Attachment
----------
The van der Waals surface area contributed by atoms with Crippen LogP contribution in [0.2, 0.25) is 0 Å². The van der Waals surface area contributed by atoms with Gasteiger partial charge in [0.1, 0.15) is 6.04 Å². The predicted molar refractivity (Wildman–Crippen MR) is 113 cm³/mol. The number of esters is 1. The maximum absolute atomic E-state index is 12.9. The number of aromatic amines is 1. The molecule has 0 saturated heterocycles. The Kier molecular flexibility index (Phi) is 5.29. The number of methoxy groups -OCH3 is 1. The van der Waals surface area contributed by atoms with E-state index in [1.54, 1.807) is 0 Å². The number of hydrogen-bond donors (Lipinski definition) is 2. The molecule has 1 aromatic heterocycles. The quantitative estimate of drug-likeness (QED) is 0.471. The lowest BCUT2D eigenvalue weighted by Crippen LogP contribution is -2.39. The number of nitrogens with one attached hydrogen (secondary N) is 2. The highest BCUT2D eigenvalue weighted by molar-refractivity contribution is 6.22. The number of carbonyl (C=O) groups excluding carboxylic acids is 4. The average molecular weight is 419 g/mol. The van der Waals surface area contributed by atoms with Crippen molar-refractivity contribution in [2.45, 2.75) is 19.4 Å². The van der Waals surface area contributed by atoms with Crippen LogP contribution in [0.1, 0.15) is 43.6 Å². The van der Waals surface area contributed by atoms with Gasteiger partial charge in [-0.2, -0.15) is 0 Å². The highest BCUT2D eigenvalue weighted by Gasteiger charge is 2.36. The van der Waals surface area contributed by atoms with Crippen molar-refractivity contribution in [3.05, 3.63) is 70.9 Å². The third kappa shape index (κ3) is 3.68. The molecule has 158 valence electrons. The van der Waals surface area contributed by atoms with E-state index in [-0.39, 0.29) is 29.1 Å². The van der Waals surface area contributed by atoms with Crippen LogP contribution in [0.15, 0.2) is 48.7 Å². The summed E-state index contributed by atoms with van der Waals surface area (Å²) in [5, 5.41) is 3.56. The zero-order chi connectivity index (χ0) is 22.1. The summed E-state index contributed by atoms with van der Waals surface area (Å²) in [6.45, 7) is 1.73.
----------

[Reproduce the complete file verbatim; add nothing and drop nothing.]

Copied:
The van der Waals surface area contributed by atoms with Crippen LogP contribution in [0.2, 0.25) is 0 Å². The van der Waals surface area contributed by atoms with Gasteiger partial charge in [0.1, 0.15) is 6.04 Å². The predicted molar refractivity (Wildman–Crippen MR) is 113 cm³/mol. The number of esters is 1. The maximum absolute atomic E-state index is 12.9. The number of aromatic amines is 1. The molecule has 0 saturated heterocycles. The Kier molecular flexibility index (Phi) is 5.29. The number of methoxy groups -OCH3 is 1. The van der Waals surface area contributed by atoms with E-state index in [1.54, 1.807) is 0 Å². The number of hydrogen-bond donors (Lipinski definition) is 2. The molecule has 1 aromatic heterocycles. The quantitative estimate of drug-likeness (QED) is 0.471. The lowest BCUT2D eigenvalue weighted by Crippen LogP contribution is -2.39. The number of nitrogens with one attached hydrogen (secondary N) is 2. The highest BCUT2D eigenvalue weighted by molar-refractivity contribution is 6.22. The number of carbonyl (C=O) groups excluding carboxylic acids is 4. The average molecular weight is 419 g/mol. The van der Waals surface area contributed by atoms with Crippen molar-refractivity contribution in [2.45, 2.75) is 19.4 Å². The van der Waals surface area contributed by atoms with Crippen LogP contribution in [0.1, 0.15) is 43.6 Å². The van der Waals surface area contributed by atoms with Gasteiger partial charge in [-0.2, -0.15) is 0 Å². The highest BCUT2D eigenvalue weighted by Gasteiger charge is 2.36. The van der Waals surface area contributed by atoms with Crippen molar-refractivity contribution in [3.05, 3.63) is 70.9 Å². The third kappa shape index (κ3) is 3.68. The molecule has 158 valence electrons. The van der Waals surface area contributed by atoms with E-state index in [-0.39, 0.29) is 29.1 Å². The van der Waals surface area contributed by atoms with Crippen LogP contribution in [0.15, 0.2) is 48.7 Å². The summed E-state index contributed by atoms with van der Waals surface area (Å²) in [5, 5.41) is 3.56. The zero-order chi connectivity index (χ0) is 22.1. The summed E-state index contributed by atoms with van der Waals surface area (Å²) in [6.45, 7) is 1.73.